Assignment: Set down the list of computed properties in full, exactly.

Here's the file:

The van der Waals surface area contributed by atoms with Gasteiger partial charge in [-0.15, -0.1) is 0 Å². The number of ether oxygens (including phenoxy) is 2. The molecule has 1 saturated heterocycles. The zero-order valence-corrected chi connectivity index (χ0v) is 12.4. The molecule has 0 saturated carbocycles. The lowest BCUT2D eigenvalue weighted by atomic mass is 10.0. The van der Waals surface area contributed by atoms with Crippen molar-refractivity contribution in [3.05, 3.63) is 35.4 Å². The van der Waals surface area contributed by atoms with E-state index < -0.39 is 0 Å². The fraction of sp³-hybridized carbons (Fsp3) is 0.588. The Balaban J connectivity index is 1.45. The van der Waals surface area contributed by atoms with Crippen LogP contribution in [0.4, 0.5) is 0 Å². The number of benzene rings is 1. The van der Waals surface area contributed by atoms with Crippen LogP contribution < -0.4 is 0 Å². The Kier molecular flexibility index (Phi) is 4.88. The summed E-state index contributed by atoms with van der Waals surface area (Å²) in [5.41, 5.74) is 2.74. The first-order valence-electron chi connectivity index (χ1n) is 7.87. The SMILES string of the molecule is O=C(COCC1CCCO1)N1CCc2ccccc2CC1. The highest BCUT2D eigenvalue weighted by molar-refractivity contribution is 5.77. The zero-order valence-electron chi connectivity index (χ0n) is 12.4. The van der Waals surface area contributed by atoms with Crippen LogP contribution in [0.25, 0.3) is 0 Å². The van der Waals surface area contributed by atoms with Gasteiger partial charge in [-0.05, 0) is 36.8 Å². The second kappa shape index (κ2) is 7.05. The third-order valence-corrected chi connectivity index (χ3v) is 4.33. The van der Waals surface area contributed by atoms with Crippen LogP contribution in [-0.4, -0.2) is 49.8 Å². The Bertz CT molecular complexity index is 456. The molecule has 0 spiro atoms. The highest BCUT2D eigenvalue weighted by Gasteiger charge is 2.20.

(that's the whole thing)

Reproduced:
The van der Waals surface area contributed by atoms with Gasteiger partial charge in [-0.15, -0.1) is 0 Å². The number of ether oxygens (including phenoxy) is 2. The molecule has 1 saturated heterocycles. The zero-order valence-corrected chi connectivity index (χ0v) is 12.4. The molecule has 0 saturated carbocycles. The lowest BCUT2D eigenvalue weighted by atomic mass is 10.0. The van der Waals surface area contributed by atoms with Crippen molar-refractivity contribution in [3.05, 3.63) is 35.4 Å². The van der Waals surface area contributed by atoms with E-state index < -0.39 is 0 Å². The fraction of sp³-hybridized carbons (Fsp3) is 0.588. The Balaban J connectivity index is 1.45. The van der Waals surface area contributed by atoms with Crippen LogP contribution in [0.4, 0.5) is 0 Å². The number of benzene rings is 1. The van der Waals surface area contributed by atoms with Crippen LogP contribution < -0.4 is 0 Å². The Kier molecular flexibility index (Phi) is 4.88. The summed E-state index contributed by atoms with van der Waals surface area (Å²) in [5.41, 5.74) is 2.74. The first-order valence-electron chi connectivity index (χ1n) is 7.87. The SMILES string of the molecule is O=C(COCC1CCCO1)N1CCc2ccccc2CC1. The highest BCUT2D eigenvalue weighted by molar-refractivity contribution is 5.77. The zero-order valence-electron chi connectivity index (χ0n) is 12.4. The van der Waals surface area contributed by atoms with Crippen LogP contribution in [0.25, 0.3) is 0 Å². The van der Waals surface area contributed by atoms with Gasteiger partial charge in [-0.05, 0) is 36.8 Å². The second kappa shape index (κ2) is 7.05. The third-order valence-corrected chi connectivity index (χ3v) is 4.33. The van der Waals surface area contributed by atoms with Crippen LogP contribution in [-0.4, -0.2) is 49.8 Å². The Bertz CT molecular complexity index is 456. The molecule has 0 spiro atoms. The highest BCUT2D eigenvalue weighted by Gasteiger charge is 2.20.